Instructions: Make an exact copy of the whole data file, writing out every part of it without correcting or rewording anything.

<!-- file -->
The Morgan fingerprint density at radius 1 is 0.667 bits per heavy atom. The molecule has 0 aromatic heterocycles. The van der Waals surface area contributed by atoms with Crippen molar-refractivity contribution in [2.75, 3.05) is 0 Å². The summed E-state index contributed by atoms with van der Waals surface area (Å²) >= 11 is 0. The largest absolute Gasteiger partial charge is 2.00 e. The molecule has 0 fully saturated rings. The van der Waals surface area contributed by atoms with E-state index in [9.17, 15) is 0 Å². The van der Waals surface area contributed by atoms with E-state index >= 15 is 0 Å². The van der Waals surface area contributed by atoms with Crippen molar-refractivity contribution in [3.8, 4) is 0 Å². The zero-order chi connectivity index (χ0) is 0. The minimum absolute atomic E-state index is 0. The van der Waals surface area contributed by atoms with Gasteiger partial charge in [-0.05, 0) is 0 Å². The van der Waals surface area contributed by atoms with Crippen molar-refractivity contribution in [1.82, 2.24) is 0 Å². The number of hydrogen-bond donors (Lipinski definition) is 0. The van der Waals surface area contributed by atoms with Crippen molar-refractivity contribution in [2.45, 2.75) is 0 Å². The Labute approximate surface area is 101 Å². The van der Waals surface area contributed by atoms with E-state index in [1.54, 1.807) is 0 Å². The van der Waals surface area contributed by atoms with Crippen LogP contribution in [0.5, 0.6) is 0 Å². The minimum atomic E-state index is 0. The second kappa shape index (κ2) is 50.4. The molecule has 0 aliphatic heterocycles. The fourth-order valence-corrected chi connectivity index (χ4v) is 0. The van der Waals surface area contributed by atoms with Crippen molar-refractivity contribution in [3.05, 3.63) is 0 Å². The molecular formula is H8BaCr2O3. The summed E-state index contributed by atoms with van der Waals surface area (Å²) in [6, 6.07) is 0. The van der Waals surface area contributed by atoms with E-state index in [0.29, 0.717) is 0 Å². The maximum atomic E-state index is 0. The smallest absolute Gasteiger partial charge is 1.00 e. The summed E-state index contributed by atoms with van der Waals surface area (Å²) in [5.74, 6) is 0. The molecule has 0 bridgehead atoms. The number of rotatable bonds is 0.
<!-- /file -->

The Morgan fingerprint density at radius 1 is 0.667 bits per heavy atom. The molecule has 0 aromatic heterocycles. The van der Waals surface area contributed by atoms with Crippen molar-refractivity contribution in [2.75, 3.05) is 0 Å². The summed E-state index contributed by atoms with van der Waals surface area (Å²) >= 11 is 0. The largest absolute Gasteiger partial charge is 2.00 e. The molecule has 0 fully saturated rings. The van der Waals surface area contributed by atoms with E-state index in [9.17, 15) is 0 Å². The van der Waals surface area contributed by atoms with E-state index >= 15 is 0 Å². The van der Waals surface area contributed by atoms with Crippen molar-refractivity contribution in [3.8, 4) is 0 Å². The zero-order chi connectivity index (χ0) is 0. The minimum absolute atomic E-state index is 0. The van der Waals surface area contributed by atoms with Gasteiger partial charge in [-0.05, 0) is 0 Å². The van der Waals surface area contributed by atoms with Crippen molar-refractivity contribution in [1.82, 2.24) is 0 Å². The number of hydrogen-bond donors (Lipinski definition) is 0. The van der Waals surface area contributed by atoms with Crippen molar-refractivity contribution in [2.45, 2.75) is 0 Å². The Labute approximate surface area is 101 Å². The van der Waals surface area contributed by atoms with E-state index in [1.54, 1.807) is 0 Å². The van der Waals surface area contributed by atoms with Crippen LogP contribution in [0.5, 0.6) is 0 Å². The minimum atomic E-state index is 0. The second kappa shape index (κ2) is 50.4. The molecule has 0 aliphatic heterocycles. The fourth-order valence-corrected chi connectivity index (χ4v) is 0. The van der Waals surface area contributed by atoms with Crippen molar-refractivity contribution in [3.05, 3.63) is 0 Å². The molecular formula is H8BaCr2O3. The summed E-state index contributed by atoms with van der Waals surface area (Å²) in [6, 6.07) is 0. The van der Waals surface area contributed by atoms with E-state index in [0.29, 0.717) is 0 Å². The maximum atomic E-state index is 0. The smallest absolute Gasteiger partial charge is 1.00 e. The summed E-state index contributed by atoms with van der Waals surface area (Å²) in [5.74, 6) is 0. The molecule has 0 bridgehead atoms. The number of rotatable bonds is 0.